Formerly homeless, this marketing yeti revamped a resource website to help those seeking shelter
On Thanksgiving Day, a man describing himself as homeless walked into the Town & Country Market in Valparaiso, telling employees he had nowhere to find that shelter that night.
"I felt so bad for him," Holly Marx, a cashier, told me afterward.
She also told her husband, John Marx, a marketing software professional who has been technically "homeless" in his life, though he didn’t realize it at the time. His back story likely helped guide him to his constructive reaction to his wife’s news on that holiday.
Instead of saying simply, "Oh, too bad about that homeless guy," as most of us would have done, Marx looked into local resources for people in homeless situations. Every community has cracks in its social service system for the homeless and temporarily displaced population of residents. Porter County is no different.
The next day, Marx’s life became transformed by an issue that most of us walk past without stopping to explore.
"You could rightly say it was by the grace of God, a higher power or just plain dumb luck," said Marx, a U.S. Army veteran who served from 1990 to 1995.
His new mission launched when one of his neighbors texted his wife to ask if she was able to access the Valpo Shelter website, https://valposhelter.org, an online resource site for housing opportunities in the city. That neighbor wanted to help someone in need.
Holly also couldn’t pull up the site. Neither could her husband. "Page Not Found" it stated. Again, Marx could have not cared and simply shrugged. He instead starting digging to find out more information. He discovered the site was launched almost a decade ago by Pastor Rich Schmidt of Living Hope Church.
In less than two hours, Marx found out the site had expired and a revamped site was a possibility. He didn’t complain to anyone about it. He didn’t create a committee of concerned citizens to address it. And he didn’t post something on social media. Marx acted on it, purchasing the domain name and creating a website with a logo design and themed graphics. He also began listing the same information as the original site, after verifying its accuracy, then setting up a Facebook page.
He did all this by 11 that night.
The next day his mind raced with ideas. He didn’t want the new site to wind up like the old site — ignored and tucked away in the corner of the internet. He needed to come up with something different, something broader, something that could help those in need immediately.
"This is very overwhelming, something that is pushing me outside of my comfort zone," Marx told me. "I am typically one to sit back, be quiet and let politicians do what we elected them to do. I am learning they cannot fix the problem. They can help be a voice for the bigger projects, but a directory and resource like this doesn’t truly exist."
Marx has since expanded the site’s scope to include six counties and counting, with a consistent message of resource help. He’s printed fliers to distribute, sought donations from people and corporate sponsorships, created stickers to give supporters and met with church officials, food banks and other organizations for partnerships.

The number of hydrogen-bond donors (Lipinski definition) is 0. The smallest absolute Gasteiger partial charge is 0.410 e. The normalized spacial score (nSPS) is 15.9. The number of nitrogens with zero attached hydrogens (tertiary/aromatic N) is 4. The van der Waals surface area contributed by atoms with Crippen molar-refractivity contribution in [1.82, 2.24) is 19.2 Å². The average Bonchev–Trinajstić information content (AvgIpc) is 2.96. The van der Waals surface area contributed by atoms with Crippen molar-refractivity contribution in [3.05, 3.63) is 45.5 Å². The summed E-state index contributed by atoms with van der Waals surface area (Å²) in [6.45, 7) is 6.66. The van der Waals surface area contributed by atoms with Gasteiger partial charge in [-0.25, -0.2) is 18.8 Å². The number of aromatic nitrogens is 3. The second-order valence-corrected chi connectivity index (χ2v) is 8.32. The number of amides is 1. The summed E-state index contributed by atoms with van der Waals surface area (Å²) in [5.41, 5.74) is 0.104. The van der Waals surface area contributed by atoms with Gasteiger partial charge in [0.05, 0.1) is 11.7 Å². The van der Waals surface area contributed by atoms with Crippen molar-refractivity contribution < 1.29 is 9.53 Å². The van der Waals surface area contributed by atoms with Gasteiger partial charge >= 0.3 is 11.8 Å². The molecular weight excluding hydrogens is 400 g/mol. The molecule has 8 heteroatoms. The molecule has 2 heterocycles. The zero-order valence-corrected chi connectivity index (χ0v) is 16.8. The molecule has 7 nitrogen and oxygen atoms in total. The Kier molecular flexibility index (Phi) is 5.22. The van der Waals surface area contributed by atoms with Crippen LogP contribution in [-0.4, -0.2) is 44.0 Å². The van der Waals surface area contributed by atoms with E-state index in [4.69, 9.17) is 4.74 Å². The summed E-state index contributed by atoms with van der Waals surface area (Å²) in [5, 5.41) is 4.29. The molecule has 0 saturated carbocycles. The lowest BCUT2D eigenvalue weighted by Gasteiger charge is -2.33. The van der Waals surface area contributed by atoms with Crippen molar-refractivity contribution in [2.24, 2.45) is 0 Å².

"There are national directories, but those are from when it appears the world was trying to solve homelessness 10-plus years ago," he said. "Everything is outdated with many of the resources out there that no longer exist. I think this is why it is truly hard for men, women and families to move forward as everything is so buried."
Some homeless situations are hidden behind shame, stigma or physical barriers to conceal the reality of this problem. Other situations meet us halfway. For the past two weeks, I couldn’t help but notice the makeshift encampment belonging to a homeless man living next to my gym, Planet Fitness in Valparaiso.
After I heard from Marx about his project, I returned to the man’s encampment for a closer view of his living conditions. It’s set up in front of an empty storefront in a small strip mall. A pillow still inside its plastic wrapping is buried by debris, empty food and drink containers, a blanket, and a swirling pile of leaves. A few loose coins are the only other remnants of generosity by passersby. (View more photos on my Facebook page, www.facebook.com/JerDavich/.
"Porter County believes it doesn’t have a homelessness problem, but I see those in need walking down our streets daily. Yes, I did ignore them, too, and I was wrong," said Marx, owner of Business Yeti, a software development firm (www.businessyeti.com).
The father of five describes himself as a bullet-point kind of guy whose life is based on telling the truth, not only about our social ills but about himself. This includes his stints with homelessness in his younger years.
"During each of my homelessness moments, I had a job, I wasn’t on drugs and during those times I didn’t drink. Yet I was there," Marx writes on the Valpo Shelter site. "I was a statistic who, with friends, was able to get through it. One would think that having gone through that, I wouldn’t have ignored it as much as I have."
The rest of us should better realize this chronic problem in most every town and city. And how we can help curb it. We may not have the skills to revamp a homeless website, but we can help spread it to those who need it. Or make a meager donation to keep it from getting neglected again. Anyone interested can contact Marx at john@BusinessYETI.com or at 219-229-1633.
"The kicker was I never considered myself homeless. Only until starting this site did I realize I was," Marx said.